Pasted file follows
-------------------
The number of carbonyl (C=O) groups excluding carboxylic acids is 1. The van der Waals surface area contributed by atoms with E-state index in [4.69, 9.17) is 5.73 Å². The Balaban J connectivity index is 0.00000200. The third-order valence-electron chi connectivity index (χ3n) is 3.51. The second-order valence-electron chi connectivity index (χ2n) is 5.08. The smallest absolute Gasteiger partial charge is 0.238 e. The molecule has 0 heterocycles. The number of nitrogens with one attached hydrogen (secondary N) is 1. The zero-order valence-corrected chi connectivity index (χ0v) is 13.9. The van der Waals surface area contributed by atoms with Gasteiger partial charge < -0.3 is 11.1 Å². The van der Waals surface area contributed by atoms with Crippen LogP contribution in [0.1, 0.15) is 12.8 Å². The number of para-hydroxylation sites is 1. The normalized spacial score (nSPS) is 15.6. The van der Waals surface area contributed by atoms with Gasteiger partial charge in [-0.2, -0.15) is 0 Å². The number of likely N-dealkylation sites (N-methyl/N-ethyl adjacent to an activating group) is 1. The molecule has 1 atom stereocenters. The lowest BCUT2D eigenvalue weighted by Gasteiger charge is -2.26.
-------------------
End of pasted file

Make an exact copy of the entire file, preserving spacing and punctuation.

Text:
The number of carbonyl (C=O) groups excluding carboxylic acids is 1. The van der Waals surface area contributed by atoms with E-state index in [4.69, 9.17) is 5.73 Å². The Balaban J connectivity index is 0.00000200. The third-order valence-electron chi connectivity index (χ3n) is 3.51. The second-order valence-electron chi connectivity index (χ2n) is 5.08. The smallest absolute Gasteiger partial charge is 0.238 e. The molecule has 0 heterocycles. The number of nitrogens with one attached hydrogen (secondary N) is 1. The zero-order valence-corrected chi connectivity index (χ0v) is 13.9. The van der Waals surface area contributed by atoms with Gasteiger partial charge < -0.3 is 11.1 Å². The van der Waals surface area contributed by atoms with Crippen LogP contribution in [0.1, 0.15) is 12.8 Å². The number of para-hydroxylation sites is 1. The normalized spacial score (nSPS) is 15.6. The van der Waals surface area contributed by atoms with Gasteiger partial charge in [-0.2, -0.15) is 0 Å². The number of likely N-dealkylation sites (N-methyl/N-ethyl adjacent to an activating group) is 1. The molecule has 1 atom stereocenters. The lowest BCUT2D eigenvalue weighted by Gasteiger charge is -2.26.